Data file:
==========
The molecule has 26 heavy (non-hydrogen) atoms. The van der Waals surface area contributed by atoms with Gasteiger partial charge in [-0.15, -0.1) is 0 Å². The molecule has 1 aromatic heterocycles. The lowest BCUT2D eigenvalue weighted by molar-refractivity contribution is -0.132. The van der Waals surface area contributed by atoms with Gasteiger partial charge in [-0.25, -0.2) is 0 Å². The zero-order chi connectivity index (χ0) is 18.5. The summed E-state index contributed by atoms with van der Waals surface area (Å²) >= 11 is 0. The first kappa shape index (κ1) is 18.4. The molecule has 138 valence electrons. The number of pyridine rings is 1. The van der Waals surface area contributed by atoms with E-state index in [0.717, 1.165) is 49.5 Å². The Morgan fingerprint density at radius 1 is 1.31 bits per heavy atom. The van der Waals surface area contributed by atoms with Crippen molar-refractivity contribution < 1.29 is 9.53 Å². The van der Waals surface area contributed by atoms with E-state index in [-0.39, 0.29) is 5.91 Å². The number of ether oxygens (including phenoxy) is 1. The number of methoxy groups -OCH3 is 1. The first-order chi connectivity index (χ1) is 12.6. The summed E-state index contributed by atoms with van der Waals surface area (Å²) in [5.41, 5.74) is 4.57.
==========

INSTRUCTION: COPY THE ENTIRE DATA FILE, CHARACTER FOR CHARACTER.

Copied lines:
The molecule has 26 heavy (non-hydrogen) atoms. The van der Waals surface area contributed by atoms with Gasteiger partial charge in [-0.15, -0.1) is 0 Å². The molecule has 1 aromatic heterocycles. The lowest BCUT2D eigenvalue weighted by molar-refractivity contribution is -0.132. The van der Waals surface area contributed by atoms with Gasteiger partial charge in [-0.25, -0.2) is 0 Å². The zero-order chi connectivity index (χ0) is 18.5. The summed E-state index contributed by atoms with van der Waals surface area (Å²) >= 11 is 0. The first kappa shape index (κ1) is 18.4. The molecule has 138 valence electrons. The number of pyridine rings is 1. The van der Waals surface area contributed by atoms with E-state index in [0.717, 1.165) is 49.5 Å². The Morgan fingerprint density at radius 1 is 1.31 bits per heavy atom. The van der Waals surface area contributed by atoms with Crippen molar-refractivity contribution < 1.29 is 9.53 Å². The van der Waals surface area contributed by atoms with E-state index in [-0.39, 0.29) is 5.91 Å². The number of ether oxygens (including phenoxy) is 1. The number of methoxy groups -OCH3 is 1. The first-order chi connectivity index (χ1) is 12.6. The summed E-state index contributed by atoms with van der Waals surface area (Å²) in [5.41, 5.74) is 4.57.